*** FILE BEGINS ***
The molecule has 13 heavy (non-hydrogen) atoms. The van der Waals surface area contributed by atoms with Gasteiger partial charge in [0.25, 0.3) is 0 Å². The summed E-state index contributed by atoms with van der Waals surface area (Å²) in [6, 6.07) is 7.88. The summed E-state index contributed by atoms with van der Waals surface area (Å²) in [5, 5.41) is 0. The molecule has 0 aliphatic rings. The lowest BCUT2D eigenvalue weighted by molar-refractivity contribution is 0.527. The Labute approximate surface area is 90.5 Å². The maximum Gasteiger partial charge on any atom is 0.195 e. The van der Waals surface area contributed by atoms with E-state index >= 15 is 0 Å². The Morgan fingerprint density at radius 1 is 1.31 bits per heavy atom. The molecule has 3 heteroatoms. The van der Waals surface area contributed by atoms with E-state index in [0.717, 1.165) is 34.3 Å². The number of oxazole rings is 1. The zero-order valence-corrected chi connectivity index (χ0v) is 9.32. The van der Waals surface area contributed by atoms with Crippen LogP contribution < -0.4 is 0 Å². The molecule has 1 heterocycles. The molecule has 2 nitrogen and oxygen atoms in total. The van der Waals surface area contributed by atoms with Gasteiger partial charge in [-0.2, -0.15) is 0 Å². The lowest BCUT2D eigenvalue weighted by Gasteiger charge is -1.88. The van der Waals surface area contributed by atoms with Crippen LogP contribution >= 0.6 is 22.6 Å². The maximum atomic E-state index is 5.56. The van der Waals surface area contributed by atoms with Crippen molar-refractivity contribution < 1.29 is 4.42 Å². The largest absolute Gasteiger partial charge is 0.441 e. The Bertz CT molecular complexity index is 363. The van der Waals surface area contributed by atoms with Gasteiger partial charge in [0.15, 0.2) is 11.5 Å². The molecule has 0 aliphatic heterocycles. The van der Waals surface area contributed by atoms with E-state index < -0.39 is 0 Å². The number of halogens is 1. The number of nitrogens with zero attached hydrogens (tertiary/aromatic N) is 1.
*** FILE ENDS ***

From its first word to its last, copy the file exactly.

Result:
The molecule has 13 heavy (non-hydrogen) atoms. The van der Waals surface area contributed by atoms with Gasteiger partial charge in [0.25, 0.3) is 0 Å². The summed E-state index contributed by atoms with van der Waals surface area (Å²) in [6, 6.07) is 7.88. The summed E-state index contributed by atoms with van der Waals surface area (Å²) in [5, 5.41) is 0. The molecule has 0 aliphatic rings. The lowest BCUT2D eigenvalue weighted by molar-refractivity contribution is 0.527. The Labute approximate surface area is 90.5 Å². The maximum Gasteiger partial charge on any atom is 0.195 e. The van der Waals surface area contributed by atoms with E-state index >= 15 is 0 Å². The Morgan fingerprint density at radius 1 is 1.31 bits per heavy atom. The molecule has 3 heteroatoms. The van der Waals surface area contributed by atoms with E-state index in [0.717, 1.165) is 34.3 Å². The number of oxazole rings is 1. The zero-order valence-corrected chi connectivity index (χ0v) is 9.32. The van der Waals surface area contributed by atoms with Crippen LogP contribution < -0.4 is 0 Å². The molecule has 1 heterocycles. The molecule has 2 nitrogen and oxygen atoms in total. The van der Waals surface area contributed by atoms with Gasteiger partial charge in [-0.2, -0.15) is 0 Å². The lowest BCUT2D eigenvalue weighted by Gasteiger charge is -1.88. The van der Waals surface area contributed by atoms with Crippen LogP contribution >= 0.6 is 22.6 Å². The maximum atomic E-state index is 5.56. The van der Waals surface area contributed by atoms with Crippen molar-refractivity contribution < 1.29 is 4.42 Å². The largest absolute Gasteiger partial charge is 0.441 e. The Bertz CT molecular complexity index is 363. The van der Waals surface area contributed by atoms with Gasteiger partial charge in [0.15, 0.2) is 11.5 Å². The molecule has 0 aliphatic heterocycles. The van der Waals surface area contributed by atoms with E-state index < -0.39 is 0 Å². The number of halogens is 1. The number of nitrogens with zero attached hydrogens (tertiary/aromatic N) is 1.